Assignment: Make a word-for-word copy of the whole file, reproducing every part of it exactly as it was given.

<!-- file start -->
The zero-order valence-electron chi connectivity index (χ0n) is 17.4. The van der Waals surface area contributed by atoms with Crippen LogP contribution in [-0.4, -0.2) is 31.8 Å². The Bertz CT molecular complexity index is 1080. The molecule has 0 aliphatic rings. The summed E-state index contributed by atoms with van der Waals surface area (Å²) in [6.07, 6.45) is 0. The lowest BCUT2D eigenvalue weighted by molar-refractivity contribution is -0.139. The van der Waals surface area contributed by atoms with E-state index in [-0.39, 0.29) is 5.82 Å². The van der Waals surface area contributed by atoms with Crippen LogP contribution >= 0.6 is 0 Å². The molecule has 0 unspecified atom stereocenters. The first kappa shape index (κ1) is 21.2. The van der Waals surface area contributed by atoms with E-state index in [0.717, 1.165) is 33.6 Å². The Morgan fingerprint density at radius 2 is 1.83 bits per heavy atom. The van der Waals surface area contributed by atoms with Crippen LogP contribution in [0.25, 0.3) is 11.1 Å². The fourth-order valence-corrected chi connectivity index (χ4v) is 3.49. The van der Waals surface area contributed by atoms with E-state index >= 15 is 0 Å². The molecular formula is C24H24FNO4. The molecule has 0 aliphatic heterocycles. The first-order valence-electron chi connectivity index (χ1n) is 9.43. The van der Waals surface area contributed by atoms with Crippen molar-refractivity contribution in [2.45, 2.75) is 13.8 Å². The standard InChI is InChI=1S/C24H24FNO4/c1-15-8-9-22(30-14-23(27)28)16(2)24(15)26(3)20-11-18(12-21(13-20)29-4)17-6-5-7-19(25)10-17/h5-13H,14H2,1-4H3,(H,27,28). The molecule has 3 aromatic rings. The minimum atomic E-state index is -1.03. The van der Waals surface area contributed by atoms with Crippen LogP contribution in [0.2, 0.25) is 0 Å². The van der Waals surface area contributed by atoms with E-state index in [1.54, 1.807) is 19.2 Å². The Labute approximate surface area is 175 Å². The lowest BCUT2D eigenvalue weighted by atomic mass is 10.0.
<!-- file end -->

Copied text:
The zero-order valence-electron chi connectivity index (χ0n) is 17.4. The van der Waals surface area contributed by atoms with Crippen LogP contribution in [-0.4, -0.2) is 31.8 Å². The Bertz CT molecular complexity index is 1080. The molecule has 0 aliphatic rings. The summed E-state index contributed by atoms with van der Waals surface area (Å²) in [6.07, 6.45) is 0. The lowest BCUT2D eigenvalue weighted by molar-refractivity contribution is -0.139. The van der Waals surface area contributed by atoms with E-state index in [-0.39, 0.29) is 5.82 Å². The van der Waals surface area contributed by atoms with Crippen LogP contribution >= 0.6 is 0 Å². The molecule has 0 unspecified atom stereocenters. The first kappa shape index (κ1) is 21.2. The van der Waals surface area contributed by atoms with E-state index in [0.717, 1.165) is 33.6 Å². The Morgan fingerprint density at radius 2 is 1.83 bits per heavy atom. The van der Waals surface area contributed by atoms with Crippen LogP contribution in [0.25, 0.3) is 11.1 Å². The fourth-order valence-corrected chi connectivity index (χ4v) is 3.49. The van der Waals surface area contributed by atoms with E-state index >= 15 is 0 Å². The molecular formula is C24H24FNO4. The molecule has 0 aliphatic heterocycles. The first-order valence-electron chi connectivity index (χ1n) is 9.43. The van der Waals surface area contributed by atoms with Crippen molar-refractivity contribution in [2.45, 2.75) is 13.8 Å². The standard InChI is InChI=1S/C24H24FNO4/c1-15-8-9-22(30-14-23(27)28)16(2)24(15)26(3)20-11-18(12-21(13-20)29-4)17-6-5-7-19(25)10-17/h5-13H,14H2,1-4H3,(H,27,28). The molecule has 3 aromatic rings. The minimum atomic E-state index is -1.03. The van der Waals surface area contributed by atoms with Crippen LogP contribution in [0.2, 0.25) is 0 Å². The van der Waals surface area contributed by atoms with E-state index in [1.54, 1.807) is 19.2 Å². The Labute approximate surface area is 175 Å². The lowest BCUT2D eigenvalue weighted by atomic mass is 10.0.